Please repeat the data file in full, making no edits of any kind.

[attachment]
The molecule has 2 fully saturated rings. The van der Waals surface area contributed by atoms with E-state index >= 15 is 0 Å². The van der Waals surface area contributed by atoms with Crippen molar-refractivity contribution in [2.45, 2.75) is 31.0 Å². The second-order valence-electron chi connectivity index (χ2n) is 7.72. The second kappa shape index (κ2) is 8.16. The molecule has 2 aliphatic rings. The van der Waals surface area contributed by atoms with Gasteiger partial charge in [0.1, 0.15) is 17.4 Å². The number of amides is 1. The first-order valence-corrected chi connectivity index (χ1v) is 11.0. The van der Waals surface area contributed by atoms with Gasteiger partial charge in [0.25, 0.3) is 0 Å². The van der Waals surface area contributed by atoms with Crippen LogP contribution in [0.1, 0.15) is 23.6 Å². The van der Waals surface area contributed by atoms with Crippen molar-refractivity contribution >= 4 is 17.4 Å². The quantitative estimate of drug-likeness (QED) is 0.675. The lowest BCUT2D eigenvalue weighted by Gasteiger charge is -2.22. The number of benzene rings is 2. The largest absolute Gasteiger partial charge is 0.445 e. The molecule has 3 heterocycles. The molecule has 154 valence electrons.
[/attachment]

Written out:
The molecule has 2 fully saturated rings. The van der Waals surface area contributed by atoms with E-state index >= 15 is 0 Å². The van der Waals surface area contributed by atoms with Crippen molar-refractivity contribution in [2.45, 2.75) is 31.0 Å². The second-order valence-electron chi connectivity index (χ2n) is 7.72. The second kappa shape index (κ2) is 8.16. The molecule has 2 aliphatic rings. The van der Waals surface area contributed by atoms with Gasteiger partial charge in [0.1, 0.15) is 17.4 Å². The number of amides is 1. The first-order valence-corrected chi connectivity index (χ1v) is 11.0. The van der Waals surface area contributed by atoms with Gasteiger partial charge in [0.25, 0.3) is 0 Å². The van der Waals surface area contributed by atoms with Crippen LogP contribution in [0.1, 0.15) is 23.6 Å². The van der Waals surface area contributed by atoms with Crippen molar-refractivity contribution >= 4 is 17.4 Å². The quantitative estimate of drug-likeness (QED) is 0.675. The lowest BCUT2D eigenvalue weighted by Gasteiger charge is -2.22. The number of benzene rings is 2. The largest absolute Gasteiger partial charge is 0.445 e. The molecule has 3 heterocycles. The molecule has 154 valence electrons.